Ukraine's air force said in a statement Saturday that Russia had launched "a massive missile attack" targeting "critical infrastructure," adding that it had shot down 18 out of 33 cruise missiles launched from the air and sea.

Air raid sirens blared across Ukraine twice by early afternoon, sending residents scurrying into shelters.

"Several rockets" targeting the capital were shot down on Saturday morning, Kyiv Mayor Vitali Klitschko said on the Telegram messaging service.

Similar reports were made by the governors of six western and central provinces, as well as the southern Odesa region on the Black Sea.

The presidential office said in its morning statement that five explosive-laden drones were downed in the central Cherkasy region southeast of Kyiv.

Ukraine's top diplomat said on Saturday that the day's attacks were proof that Ukraine needed new Western-reinforced air defense systems "without a minute of delay."

"Air defense saves lives," Dmytro Kuleba wrote on Twitter.

Kyrylo Tymoshenko, the deputy head of Ukraine's presidential office, said on Telegram on Saturday that almost 1.4 million households lost power as a result of the strikes. He said some 672,000 homes in the western Khmelnytskyi region were affected, while a further 242,000 suffered outages in the central Cherkasy province.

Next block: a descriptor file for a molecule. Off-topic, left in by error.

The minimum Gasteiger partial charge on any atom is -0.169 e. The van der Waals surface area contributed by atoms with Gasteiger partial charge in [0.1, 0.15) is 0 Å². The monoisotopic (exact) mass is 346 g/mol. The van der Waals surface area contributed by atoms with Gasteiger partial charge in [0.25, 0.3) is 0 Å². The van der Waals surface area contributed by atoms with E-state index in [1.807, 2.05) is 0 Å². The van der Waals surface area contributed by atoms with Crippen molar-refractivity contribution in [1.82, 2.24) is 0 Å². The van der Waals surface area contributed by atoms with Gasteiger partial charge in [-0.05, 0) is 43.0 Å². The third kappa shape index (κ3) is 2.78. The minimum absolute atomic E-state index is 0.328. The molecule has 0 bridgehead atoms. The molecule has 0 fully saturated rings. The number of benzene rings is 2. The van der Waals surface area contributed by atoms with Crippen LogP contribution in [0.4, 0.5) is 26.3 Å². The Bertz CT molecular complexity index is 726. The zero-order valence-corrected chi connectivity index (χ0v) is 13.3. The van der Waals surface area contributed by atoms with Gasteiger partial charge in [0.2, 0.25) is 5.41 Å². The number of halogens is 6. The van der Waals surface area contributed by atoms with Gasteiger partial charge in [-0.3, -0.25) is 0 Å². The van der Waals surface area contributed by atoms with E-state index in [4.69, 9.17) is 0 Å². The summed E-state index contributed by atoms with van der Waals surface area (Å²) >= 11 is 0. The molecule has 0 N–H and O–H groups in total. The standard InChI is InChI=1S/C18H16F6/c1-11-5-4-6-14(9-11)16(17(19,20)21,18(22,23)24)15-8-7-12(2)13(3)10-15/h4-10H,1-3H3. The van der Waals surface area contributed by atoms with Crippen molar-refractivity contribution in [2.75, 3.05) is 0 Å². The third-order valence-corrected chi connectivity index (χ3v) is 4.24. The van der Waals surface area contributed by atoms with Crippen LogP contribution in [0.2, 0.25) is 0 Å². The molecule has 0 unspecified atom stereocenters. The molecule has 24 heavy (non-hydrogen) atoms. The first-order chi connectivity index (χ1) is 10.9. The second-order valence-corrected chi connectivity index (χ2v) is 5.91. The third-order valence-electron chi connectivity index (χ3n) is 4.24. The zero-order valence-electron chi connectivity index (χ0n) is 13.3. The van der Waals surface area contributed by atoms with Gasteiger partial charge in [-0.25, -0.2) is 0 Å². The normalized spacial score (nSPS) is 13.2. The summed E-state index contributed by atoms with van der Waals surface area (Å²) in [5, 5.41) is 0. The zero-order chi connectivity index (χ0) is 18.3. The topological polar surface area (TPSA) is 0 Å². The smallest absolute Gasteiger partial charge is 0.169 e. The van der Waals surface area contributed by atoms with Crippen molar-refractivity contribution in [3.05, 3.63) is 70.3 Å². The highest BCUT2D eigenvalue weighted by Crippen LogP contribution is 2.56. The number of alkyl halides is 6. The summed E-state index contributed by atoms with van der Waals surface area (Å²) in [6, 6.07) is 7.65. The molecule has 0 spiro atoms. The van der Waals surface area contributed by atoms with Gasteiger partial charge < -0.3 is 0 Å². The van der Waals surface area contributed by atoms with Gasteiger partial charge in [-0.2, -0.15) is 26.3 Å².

Most of the western city of Khmelnytskyi, which straddles the Bug river and was home to some 275,000 people before the war, was left with no electricity, shortly after local media reported several loud explosions.

The city council urged local residents to store water, "in case it's also gone within an hour," in a social media post on Saturday.

The mayor of Lutsk, a city of 215,000 in Ukraine's far west, made a similar appeal on Telegram on Saturday. Power in Lutsk had been partially knocked out after Russian missiles slammed into local energy facilities, Ihor Polishchuk said. He later added that a civilian had suffered burns as a shockwave from the strike hit his house, and that one power station had been damaged beyond repair.

The central city of Uman, a key pilgrimage center for Hasidic Jews which counted some 100,000 residents before the war, was also plunged into darkness after a rocket hit a nearby power station, regional authorities said on Telegram.

Ukraine's state energy company responded to the strikes by announcing that rolling blackouts would be imposed in Kyiv and 10 Ukrainian regions in order to stabilize the situation.

In a Facebook post on Saturday, Ukrenergo accused Russia of attacking "energy facilities within the principal networks of the western regions of Ukraine." It claimed that the scale of destruction has been comparable to the fallout from Moscow's first coordinated attack on the Ukrainian energy grid, Oct. 10-12.

Both Ukrenergo and officials in Kyiv have been urging Ukrainians to conserve energy. Earlier this week, President Volodymyr Zelenskyy called on consumers to curb their power use between 7 a.m. and 11 a.m. daily, and avoid using energy-guzzling appliances such as electric heaters.

Over the past two weeks, Moscow has increased its attacks on key civilian infrastructure across Ukraine. About 40% of the country's electric power system has been severely damaged, officials said. Zelenskyy said earlier in the week that 30% of Ukraine's power stations have been destroyed since Russia launched the first wave of targeted strikes on Oct. 10.

Additional reporting by The Associated Press.